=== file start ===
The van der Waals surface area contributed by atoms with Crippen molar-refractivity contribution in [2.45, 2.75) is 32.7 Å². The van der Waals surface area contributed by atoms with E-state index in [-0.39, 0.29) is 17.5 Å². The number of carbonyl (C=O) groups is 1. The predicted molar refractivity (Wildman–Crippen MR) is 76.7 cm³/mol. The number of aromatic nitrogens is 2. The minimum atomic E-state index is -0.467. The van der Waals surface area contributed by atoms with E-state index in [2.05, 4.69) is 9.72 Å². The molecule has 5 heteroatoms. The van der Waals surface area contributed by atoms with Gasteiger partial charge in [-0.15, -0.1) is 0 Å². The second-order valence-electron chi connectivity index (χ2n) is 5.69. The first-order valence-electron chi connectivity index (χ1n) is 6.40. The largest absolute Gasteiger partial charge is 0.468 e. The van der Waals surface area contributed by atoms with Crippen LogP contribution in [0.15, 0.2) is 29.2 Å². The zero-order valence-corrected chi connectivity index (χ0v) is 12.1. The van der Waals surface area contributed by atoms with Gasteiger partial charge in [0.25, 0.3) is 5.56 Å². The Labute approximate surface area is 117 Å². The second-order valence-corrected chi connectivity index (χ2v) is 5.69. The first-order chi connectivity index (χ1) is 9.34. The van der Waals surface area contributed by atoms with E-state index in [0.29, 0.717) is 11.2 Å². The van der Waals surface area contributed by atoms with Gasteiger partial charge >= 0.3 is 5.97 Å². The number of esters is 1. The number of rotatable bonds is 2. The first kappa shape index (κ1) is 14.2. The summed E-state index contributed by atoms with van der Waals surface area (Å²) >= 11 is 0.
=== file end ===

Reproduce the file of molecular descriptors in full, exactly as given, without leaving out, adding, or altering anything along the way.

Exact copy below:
The van der Waals surface area contributed by atoms with Crippen molar-refractivity contribution in [2.45, 2.75) is 32.7 Å². The van der Waals surface area contributed by atoms with E-state index in [-0.39, 0.29) is 17.5 Å². The number of carbonyl (C=O) groups is 1. The predicted molar refractivity (Wildman–Crippen MR) is 76.7 cm³/mol. The number of aromatic nitrogens is 2. The minimum atomic E-state index is -0.467. The van der Waals surface area contributed by atoms with E-state index in [2.05, 4.69) is 9.72 Å². The molecule has 5 heteroatoms. The van der Waals surface area contributed by atoms with Gasteiger partial charge in [-0.15, -0.1) is 0 Å². The second-order valence-electron chi connectivity index (χ2n) is 5.69. The first-order valence-electron chi connectivity index (χ1n) is 6.40. The largest absolute Gasteiger partial charge is 0.468 e. The van der Waals surface area contributed by atoms with Crippen LogP contribution in [0.15, 0.2) is 29.2 Å². The zero-order valence-corrected chi connectivity index (χ0v) is 12.1. The van der Waals surface area contributed by atoms with Gasteiger partial charge in [0.25, 0.3) is 5.56 Å². The Labute approximate surface area is 117 Å². The second-order valence-corrected chi connectivity index (χ2v) is 5.69. The first-order chi connectivity index (χ1) is 9.34. The van der Waals surface area contributed by atoms with E-state index in [0.29, 0.717) is 11.2 Å². The van der Waals surface area contributed by atoms with Gasteiger partial charge >= 0.3 is 5.97 Å². The number of esters is 1. The number of rotatable bonds is 2. The first kappa shape index (κ1) is 14.2. The summed E-state index contributed by atoms with van der Waals surface area (Å²) >= 11 is 0.